As we mentioned in our review of the half rack, stability is a major concern when purchasing a power rack. This full version of the Fitness Gear Pro rack retains the stability of the half rack. You do not need to bolt this rack down to the floor to attain the rigid support that you need. It has a wide, flanged footprint that ensures that it will not move either laterally or vertically when you’re going heavy under the bar.
Importantly, this rack is just as secure when you start to perform such bodyweight exercises as pull ups as it is on the weight exercises.
The Fitness Gear Pro Full Rack provides you with overhead monkey bar as well as a fat pull up bar. This allows you to perform your lat width exercises at home on a secure, sturdy platform.
There is a different set of requirements when you advance from a half rack to a full rack. So, the 60- pound weight requirement of the Fitness Gear Pro Half Rack simply doesn’t cut it when it comes to a full rack. Yet, that is what you get with the Fitness Pro Full Rack. We would have liked to see this beefed up to 1000 pounds.
Along the same token, the 14-gauge strength rating of the steel used in the Fitness Gear Pro Half Rack really should be beefed up for the full rack version. But it is not. Competing power racks, even around this price point, offer 12 gauge uprights.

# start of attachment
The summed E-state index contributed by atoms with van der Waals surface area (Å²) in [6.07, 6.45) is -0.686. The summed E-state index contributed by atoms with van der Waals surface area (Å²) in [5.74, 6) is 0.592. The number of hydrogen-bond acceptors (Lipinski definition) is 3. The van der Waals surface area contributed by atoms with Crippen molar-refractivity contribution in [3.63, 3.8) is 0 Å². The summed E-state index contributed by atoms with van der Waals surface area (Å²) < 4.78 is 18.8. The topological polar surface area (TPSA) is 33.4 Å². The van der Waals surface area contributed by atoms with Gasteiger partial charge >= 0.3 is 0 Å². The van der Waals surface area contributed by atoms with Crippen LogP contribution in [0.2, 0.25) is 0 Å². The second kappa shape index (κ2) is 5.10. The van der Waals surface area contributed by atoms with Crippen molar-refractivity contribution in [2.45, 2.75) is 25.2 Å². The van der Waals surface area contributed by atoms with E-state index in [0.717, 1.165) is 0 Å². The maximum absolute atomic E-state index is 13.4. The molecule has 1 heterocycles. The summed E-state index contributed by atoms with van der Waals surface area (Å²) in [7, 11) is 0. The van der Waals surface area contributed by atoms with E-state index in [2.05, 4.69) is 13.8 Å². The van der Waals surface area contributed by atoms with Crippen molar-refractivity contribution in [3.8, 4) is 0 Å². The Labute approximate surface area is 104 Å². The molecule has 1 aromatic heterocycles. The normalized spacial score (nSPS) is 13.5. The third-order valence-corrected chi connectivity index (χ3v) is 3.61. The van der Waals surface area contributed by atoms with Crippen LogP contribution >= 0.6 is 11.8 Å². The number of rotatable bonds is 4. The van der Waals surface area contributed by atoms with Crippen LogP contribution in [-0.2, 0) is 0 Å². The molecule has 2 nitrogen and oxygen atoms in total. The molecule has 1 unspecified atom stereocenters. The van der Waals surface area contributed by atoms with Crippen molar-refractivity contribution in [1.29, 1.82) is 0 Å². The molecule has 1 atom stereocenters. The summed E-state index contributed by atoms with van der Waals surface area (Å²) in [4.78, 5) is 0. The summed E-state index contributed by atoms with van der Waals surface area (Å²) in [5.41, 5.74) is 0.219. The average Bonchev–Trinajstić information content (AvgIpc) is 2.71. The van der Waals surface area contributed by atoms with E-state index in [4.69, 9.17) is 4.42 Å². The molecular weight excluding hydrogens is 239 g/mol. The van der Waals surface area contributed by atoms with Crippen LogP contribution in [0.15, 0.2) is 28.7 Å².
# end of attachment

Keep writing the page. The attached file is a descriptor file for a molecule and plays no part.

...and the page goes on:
The Westside hole spacing system originated in Westside Gym on the US east coast. It involved having a two inch hole spacing above and below the bench press range of the rack uprights. During the bench press range, where you need more precise placement, the distance is just one inch. You do not get Westside hole spacing on any of the Fitness Gear Pro power racks.
Then Fitness Gear Pro Full rack is really just a full version of the half rack. The features are quite similar except you can do even more; it holds up to 600 lbs and has uprights with 28 levels of adjustability. It also includes a monkey bar and a flat bar for even more versatility and choice of exercises. There’s also a dual storage compartment for kettlebells, medicine balls, and Olympic plates. It has a cross functional design that is made of 12 gauge steel. However, it doesn’t really stand up to some of the competition (think Titan and Atlas) in terms of weight training and strength of build.
Up next for review is the fitness gear pro squat rack.
This squat rack can also hold up to 600 lbs with its heavy duty steel frame. J-hooks and spotter arms included; you can do bench presses and cleans too! There’s a storage rack for your plate weights as well. It’s another great piece of exercise equipment. The fitness gear pro power cage is even better; it’s not very expensive at all and it’s really a great improvement on the full rack. The power rack or power cage will get you pumped and ripped for sure!